The Pacific bluefin tuna, fished relentlessly for decades, is in trouble.>
A report issued this week by fisheries scientists on behalf of fishing nations, including the United States and Japan, shows that decades of uncontrolled overfishing have left stocks vulnerable, with conservationists warning that there is a real possibility of their collapse.
The fisheries scientists, working for an organization known as the International Scientific Committee to Study the Tuna and Tuna-Like Species of the North Pacific Ocean, spell out the crisis in unusually stark language.
The current biomass of the Pacific bluefin “is near historically low levels and experiencing high exploitation rates above all biological reference points commonly used by fisheries managers,” they write. “Based on projection results, extending the status quo (2007-2009) fishing levels is unlikely to improve stock status.”
Read the rest of the story: Pacific Tuna Stocks Have Plummeted, Scientists Warn.
A single bluefin tuna has sold in Japan for 155m yen ($1.7m), almost triple the record price set last year.
High bids traditionally mark the year’s first auction at Tokyo’s Tsukiji fish market.
Even the buyer, sushi chain owner Kiyoshi Kimura, who also paid out the record price last year, said the cost was “a bit high”.
The sale came amid continued warnings from environmentalists that tuna stocks are dwindling and overfished.
This year’s record-breaking fish was caught off north-eastern Japan and weighed in at 222kg (489lbs), some 47kg lighter than last year’s prize-winner, which fetched 56m yen.
Japan is known as the biggest consumer of tuna. Be it raw for sushi or sashimi or fried, broiled or canned, tuna is an important element of the food culture.
But concerns are growing because tuna is disappearing, and this is putting Japan in a difficult diplomatic position.
How much tuna does Japan consume annually, and how does the rest of the world feel? Following are basic questions and answers:
How many types of tuna are there?
Read the rest of the story: Does Japan’s affair with tuna mean loving it to extinction?.
A U.S.-backed proposal to ban the export of Atlantic bluefin tuna prized in sushi was rejected Thursday by a U.N. wildlife meeting, with scores of developing nations joining Japan in opposing a measure they feared would devastate fishing economies.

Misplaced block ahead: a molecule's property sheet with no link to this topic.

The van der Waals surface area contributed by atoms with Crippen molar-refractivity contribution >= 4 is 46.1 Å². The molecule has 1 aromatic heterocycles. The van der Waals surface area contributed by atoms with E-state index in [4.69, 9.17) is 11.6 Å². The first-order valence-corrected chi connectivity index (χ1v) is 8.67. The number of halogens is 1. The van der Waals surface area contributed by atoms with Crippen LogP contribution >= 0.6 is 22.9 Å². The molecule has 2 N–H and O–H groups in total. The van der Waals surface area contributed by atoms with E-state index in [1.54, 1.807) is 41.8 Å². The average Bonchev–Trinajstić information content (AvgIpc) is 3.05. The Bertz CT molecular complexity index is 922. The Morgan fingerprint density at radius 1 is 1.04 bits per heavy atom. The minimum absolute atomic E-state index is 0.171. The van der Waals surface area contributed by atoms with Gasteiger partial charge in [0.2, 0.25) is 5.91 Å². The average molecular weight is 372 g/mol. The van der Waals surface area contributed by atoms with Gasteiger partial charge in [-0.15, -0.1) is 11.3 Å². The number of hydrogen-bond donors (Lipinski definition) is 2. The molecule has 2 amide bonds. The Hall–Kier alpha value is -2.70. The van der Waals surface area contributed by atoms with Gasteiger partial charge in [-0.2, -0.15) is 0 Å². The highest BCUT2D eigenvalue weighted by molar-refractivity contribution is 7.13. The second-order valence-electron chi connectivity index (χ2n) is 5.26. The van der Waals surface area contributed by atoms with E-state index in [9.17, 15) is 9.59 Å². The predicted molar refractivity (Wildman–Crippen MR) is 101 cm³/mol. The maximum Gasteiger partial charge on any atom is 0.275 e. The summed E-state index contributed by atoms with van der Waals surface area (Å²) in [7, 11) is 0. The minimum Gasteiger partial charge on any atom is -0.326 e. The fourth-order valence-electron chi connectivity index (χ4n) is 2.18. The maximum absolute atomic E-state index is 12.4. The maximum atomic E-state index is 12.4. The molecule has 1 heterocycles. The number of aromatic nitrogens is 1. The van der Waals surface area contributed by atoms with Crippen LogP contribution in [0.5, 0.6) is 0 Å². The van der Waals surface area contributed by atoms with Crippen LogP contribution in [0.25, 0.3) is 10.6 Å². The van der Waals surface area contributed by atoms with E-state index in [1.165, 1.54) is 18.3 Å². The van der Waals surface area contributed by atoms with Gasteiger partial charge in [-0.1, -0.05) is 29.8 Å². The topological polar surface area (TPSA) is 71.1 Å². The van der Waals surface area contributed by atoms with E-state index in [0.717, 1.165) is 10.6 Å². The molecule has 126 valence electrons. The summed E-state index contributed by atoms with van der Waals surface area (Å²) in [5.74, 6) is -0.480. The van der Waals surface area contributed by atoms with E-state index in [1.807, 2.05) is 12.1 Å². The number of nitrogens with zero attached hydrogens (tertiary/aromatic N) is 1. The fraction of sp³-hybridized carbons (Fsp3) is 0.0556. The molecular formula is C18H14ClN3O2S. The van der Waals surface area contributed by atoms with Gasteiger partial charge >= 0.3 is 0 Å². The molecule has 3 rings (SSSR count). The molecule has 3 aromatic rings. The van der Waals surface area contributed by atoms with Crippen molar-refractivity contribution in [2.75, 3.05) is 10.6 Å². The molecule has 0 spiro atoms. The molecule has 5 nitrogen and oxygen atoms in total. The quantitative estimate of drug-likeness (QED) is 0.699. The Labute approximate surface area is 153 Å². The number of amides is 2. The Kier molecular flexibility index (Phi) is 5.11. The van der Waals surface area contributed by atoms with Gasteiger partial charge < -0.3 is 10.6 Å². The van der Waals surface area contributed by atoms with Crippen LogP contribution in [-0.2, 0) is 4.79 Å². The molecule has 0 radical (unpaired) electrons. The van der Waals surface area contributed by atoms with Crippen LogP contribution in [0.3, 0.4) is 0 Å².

Monaco introduced the proposal at the 175-nation Convention on International Trade in Endangered Species, or CITES. It argued that extreme measures for the iconic, migratory fish were necessary because the stocks have fallen by 75 percent due to widespread overfishing.
But as debate opened, it became clear that the proposal had little support. Only the United States, Norway and Kenya supported the proposal outright. The European Union asked that implementation be delayed until May 2011 to give authorities time to respond to concerns about overfishing.
Read the rest of the story: UN rejects export ban on Atlantic bluefin tuna
Japan opposes plans to list the Atlantic bluefin tuna, which is highly prized in sushi and sashimi, as a most-endangered species and to ban its international trade, an official said on Monday.
The UN-backed wildlife trade agency supports a call to stop cross-border trade in the fish when 175 member nations to the Convention on International Trade in Endangered Species (CITES) meet next month in Doha, Qatar.
Marine wildlife experts say that, despite fishing quotas, bluefin tuna stocks have plunged by 80 percent in recent decades in the Western Atlantic and Mediterranean, threatening the predator species with extinction.
Japan will not join in any agreement to ban international trade in Atlantic bluefin tuna under the United Nations treaty on endangered species, the country’s top fisheries negotiator said.
The negotiator, Masanori Miyahara, said in a telephone interview this week that Japan “would have no choice but to take a reservation” — in effect, to ignore the ban and leave its market open to continued imports — if the bluefin tuna were granted most-endangered species status.
“It’s a pity,” he said, “but it’s a matter of principle.”
Read the rest of the story: NYTIMES and AFP